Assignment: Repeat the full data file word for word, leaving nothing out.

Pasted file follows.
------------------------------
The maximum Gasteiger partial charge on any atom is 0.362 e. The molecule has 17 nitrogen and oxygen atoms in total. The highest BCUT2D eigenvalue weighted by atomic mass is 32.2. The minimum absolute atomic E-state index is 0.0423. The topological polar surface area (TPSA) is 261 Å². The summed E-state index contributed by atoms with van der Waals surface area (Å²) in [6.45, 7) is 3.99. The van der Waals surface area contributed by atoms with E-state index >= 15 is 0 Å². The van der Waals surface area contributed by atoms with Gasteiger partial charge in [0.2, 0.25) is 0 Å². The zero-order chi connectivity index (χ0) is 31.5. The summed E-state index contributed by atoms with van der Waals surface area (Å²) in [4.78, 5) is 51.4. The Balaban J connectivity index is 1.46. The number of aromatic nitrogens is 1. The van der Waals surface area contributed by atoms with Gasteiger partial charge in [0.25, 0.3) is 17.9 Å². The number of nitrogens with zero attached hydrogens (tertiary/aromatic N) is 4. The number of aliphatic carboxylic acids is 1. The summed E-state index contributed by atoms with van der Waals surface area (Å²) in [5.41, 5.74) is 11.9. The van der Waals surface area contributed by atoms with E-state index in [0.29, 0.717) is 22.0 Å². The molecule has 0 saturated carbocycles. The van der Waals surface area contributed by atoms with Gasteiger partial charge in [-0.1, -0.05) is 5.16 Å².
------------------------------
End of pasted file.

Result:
The maximum Gasteiger partial charge on any atom is 0.362 e. The molecule has 17 nitrogen and oxygen atoms in total. The highest BCUT2D eigenvalue weighted by atomic mass is 32.2. The minimum absolute atomic E-state index is 0.0423. The topological polar surface area (TPSA) is 261 Å². The summed E-state index contributed by atoms with van der Waals surface area (Å²) in [6.45, 7) is 3.99. The van der Waals surface area contributed by atoms with E-state index >= 15 is 0 Å². The van der Waals surface area contributed by atoms with Gasteiger partial charge in [0.2, 0.25) is 0 Å². The zero-order chi connectivity index (χ0) is 31.5. The summed E-state index contributed by atoms with van der Waals surface area (Å²) in [4.78, 5) is 51.4. The Balaban J connectivity index is 1.46. The number of aromatic nitrogens is 1. The van der Waals surface area contributed by atoms with Gasteiger partial charge in [0.25, 0.3) is 17.9 Å². The number of nitrogens with zero attached hydrogens (tertiary/aromatic N) is 4. The number of aliphatic carboxylic acids is 1. The summed E-state index contributed by atoms with van der Waals surface area (Å²) in [5.41, 5.74) is 11.9. The van der Waals surface area contributed by atoms with E-state index in [0.29, 0.717) is 22.0 Å². The molecule has 0 saturated carbocycles. The van der Waals surface area contributed by atoms with Gasteiger partial charge in [-0.1, -0.05) is 5.16 Å².